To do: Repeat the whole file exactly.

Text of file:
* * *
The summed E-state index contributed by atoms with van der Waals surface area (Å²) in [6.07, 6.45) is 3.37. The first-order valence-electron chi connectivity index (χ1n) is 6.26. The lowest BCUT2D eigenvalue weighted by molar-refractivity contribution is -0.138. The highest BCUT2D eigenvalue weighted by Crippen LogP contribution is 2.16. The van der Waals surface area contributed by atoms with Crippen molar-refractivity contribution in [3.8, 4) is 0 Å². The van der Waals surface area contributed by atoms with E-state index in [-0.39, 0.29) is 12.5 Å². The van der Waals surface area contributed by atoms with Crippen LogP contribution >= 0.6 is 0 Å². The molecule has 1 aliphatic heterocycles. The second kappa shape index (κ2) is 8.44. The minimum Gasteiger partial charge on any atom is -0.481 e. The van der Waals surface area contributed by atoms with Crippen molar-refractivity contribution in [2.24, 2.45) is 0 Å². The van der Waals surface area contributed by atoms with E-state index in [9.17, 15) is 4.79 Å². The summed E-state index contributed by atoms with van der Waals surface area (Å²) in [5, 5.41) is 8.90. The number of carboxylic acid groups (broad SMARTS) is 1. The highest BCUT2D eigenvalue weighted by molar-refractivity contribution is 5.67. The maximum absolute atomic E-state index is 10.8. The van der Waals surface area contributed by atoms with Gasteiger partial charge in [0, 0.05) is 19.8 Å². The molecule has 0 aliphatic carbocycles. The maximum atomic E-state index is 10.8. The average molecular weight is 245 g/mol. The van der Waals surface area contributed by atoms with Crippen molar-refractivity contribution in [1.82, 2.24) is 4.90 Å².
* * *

The summed E-state index contributed by atoms with van der Waals surface area (Å²) in [6.07, 6.45) is 3.37. The first-order valence-electron chi connectivity index (χ1n) is 6.26. The lowest BCUT2D eigenvalue weighted by molar-refractivity contribution is -0.138. The highest BCUT2D eigenvalue weighted by Crippen LogP contribution is 2.16. The van der Waals surface area contributed by atoms with Crippen molar-refractivity contribution in [3.8, 4) is 0 Å². The van der Waals surface area contributed by atoms with E-state index in [-0.39, 0.29) is 12.5 Å². The van der Waals surface area contributed by atoms with Crippen LogP contribution >= 0.6 is 0 Å². The molecule has 1 aliphatic heterocycles. The second kappa shape index (κ2) is 8.44. The minimum Gasteiger partial charge on any atom is -0.481 e. The van der Waals surface area contributed by atoms with Crippen molar-refractivity contribution in [2.24, 2.45) is 0 Å². The van der Waals surface area contributed by atoms with E-state index in [9.17, 15) is 4.79 Å². The summed E-state index contributed by atoms with van der Waals surface area (Å²) in [5, 5.41) is 8.90. The number of carboxylic acid groups (broad SMARTS) is 1. The highest BCUT2D eigenvalue weighted by molar-refractivity contribution is 5.67. The maximum absolute atomic E-state index is 10.8. The van der Waals surface area contributed by atoms with Gasteiger partial charge in [0, 0.05) is 19.8 Å². The molecule has 0 aliphatic carbocycles. The maximum atomic E-state index is 10.8. The average molecular weight is 245 g/mol. The van der Waals surface area contributed by atoms with Crippen molar-refractivity contribution in [1.82, 2.24) is 4.90 Å².